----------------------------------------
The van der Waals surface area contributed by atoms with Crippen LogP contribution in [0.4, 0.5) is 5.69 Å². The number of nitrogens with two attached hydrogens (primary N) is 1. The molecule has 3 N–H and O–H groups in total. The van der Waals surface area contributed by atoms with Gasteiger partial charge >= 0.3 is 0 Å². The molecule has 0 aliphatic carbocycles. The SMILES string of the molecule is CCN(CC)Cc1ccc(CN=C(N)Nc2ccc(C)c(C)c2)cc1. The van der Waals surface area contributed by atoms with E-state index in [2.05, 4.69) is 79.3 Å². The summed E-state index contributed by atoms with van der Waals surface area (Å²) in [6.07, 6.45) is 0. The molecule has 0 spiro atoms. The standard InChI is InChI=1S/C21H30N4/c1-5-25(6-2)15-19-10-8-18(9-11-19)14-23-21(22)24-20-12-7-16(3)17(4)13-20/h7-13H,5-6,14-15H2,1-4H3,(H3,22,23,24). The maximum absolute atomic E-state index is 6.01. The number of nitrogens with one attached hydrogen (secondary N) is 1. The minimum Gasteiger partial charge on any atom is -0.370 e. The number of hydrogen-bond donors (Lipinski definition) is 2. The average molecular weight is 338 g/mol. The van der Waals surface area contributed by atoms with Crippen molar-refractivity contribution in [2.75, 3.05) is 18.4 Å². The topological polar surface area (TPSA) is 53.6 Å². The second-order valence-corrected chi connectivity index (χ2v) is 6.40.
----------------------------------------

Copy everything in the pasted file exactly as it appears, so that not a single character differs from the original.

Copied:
The van der Waals surface area contributed by atoms with Crippen LogP contribution in [0.4, 0.5) is 5.69 Å². The number of nitrogens with two attached hydrogens (primary N) is 1. The molecule has 3 N–H and O–H groups in total. The van der Waals surface area contributed by atoms with Gasteiger partial charge >= 0.3 is 0 Å². The molecule has 0 aliphatic carbocycles. The SMILES string of the molecule is CCN(CC)Cc1ccc(CN=C(N)Nc2ccc(C)c(C)c2)cc1. The van der Waals surface area contributed by atoms with E-state index in [2.05, 4.69) is 79.3 Å². The summed E-state index contributed by atoms with van der Waals surface area (Å²) in [6.07, 6.45) is 0. The molecule has 0 spiro atoms. The standard InChI is InChI=1S/C21H30N4/c1-5-25(6-2)15-19-10-8-18(9-11-19)14-23-21(22)24-20-12-7-16(3)17(4)13-20/h7-13H,5-6,14-15H2,1-4H3,(H3,22,23,24). The maximum absolute atomic E-state index is 6.01. The number of nitrogens with one attached hydrogen (secondary N) is 1. The minimum Gasteiger partial charge on any atom is -0.370 e. The number of hydrogen-bond donors (Lipinski definition) is 2. The average molecular weight is 338 g/mol. The van der Waals surface area contributed by atoms with Crippen molar-refractivity contribution in [2.75, 3.05) is 18.4 Å². The topological polar surface area (TPSA) is 53.6 Å². The second-order valence-corrected chi connectivity index (χ2v) is 6.40.